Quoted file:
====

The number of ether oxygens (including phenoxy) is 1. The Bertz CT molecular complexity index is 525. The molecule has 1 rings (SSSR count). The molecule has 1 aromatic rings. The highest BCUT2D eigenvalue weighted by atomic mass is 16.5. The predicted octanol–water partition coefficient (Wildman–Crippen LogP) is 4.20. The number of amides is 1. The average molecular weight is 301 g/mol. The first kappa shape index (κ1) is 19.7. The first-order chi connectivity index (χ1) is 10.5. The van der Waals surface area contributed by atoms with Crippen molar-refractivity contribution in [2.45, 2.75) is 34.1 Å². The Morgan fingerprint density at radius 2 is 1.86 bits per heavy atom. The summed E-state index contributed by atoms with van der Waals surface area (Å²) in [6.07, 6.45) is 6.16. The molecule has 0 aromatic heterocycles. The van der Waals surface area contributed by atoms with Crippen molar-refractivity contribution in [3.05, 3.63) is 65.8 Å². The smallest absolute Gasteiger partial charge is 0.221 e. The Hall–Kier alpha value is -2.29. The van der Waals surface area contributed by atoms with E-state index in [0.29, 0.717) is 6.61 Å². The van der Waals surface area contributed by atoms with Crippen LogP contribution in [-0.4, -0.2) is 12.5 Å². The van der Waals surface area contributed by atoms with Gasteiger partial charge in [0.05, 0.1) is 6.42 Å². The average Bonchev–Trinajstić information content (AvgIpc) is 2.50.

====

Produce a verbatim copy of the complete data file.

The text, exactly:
The number of ether oxygens (including phenoxy) is 1. The Bertz CT molecular complexity index is 525. The molecule has 1 rings (SSSR count). The molecule has 1 aromatic rings. The highest BCUT2D eigenvalue weighted by atomic mass is 16.5. The predicted octanol–water partition coefficient (Wildman–Crippen LogP) is 4.20. The number of amides is 1. The average molecular weight is 301 g/mol. The first kappa shape index (κ1) is 19.7. The first-order chi connectivity index (χ1) is 10.5. The van der Waals surface area contributed by atoms with Crippen molar-refractivity contribution in [2.45, 2.75) is 34.1 Å². The Morgan fingerprint density at radius 2 is 1.86 bits per heavy atom. The summed E-state index contributed by atoms with van der Waals surface area (Å²) in [6.07, 6.45) is 6.16. The molecule has 0 aromatic heterocycles. The van der Waals surface area contributed by atoms with Crippen molar-refractivity contribution in [3.05, 3.63) is 65.8 Å². The smallest absolute Gasteiger partial charge is 0.221 e. The Hall–Kier alpha value is -2.29. The van der Waals surface area contributed by atoms with E-state index in [0.29, 0.717) is 6.61 Å². The van der Waals surface area contributed by atoms with Crippen LogP contribution in [-0.4, -0.2) is 12.5 Å². The van der Waals surface area contributed by atoms with Gasteiger partial charge in [0.05, 0.1) is 6.42 Å². The average Bonchev–Trinajstić information content (AvgIpc) is 2.50.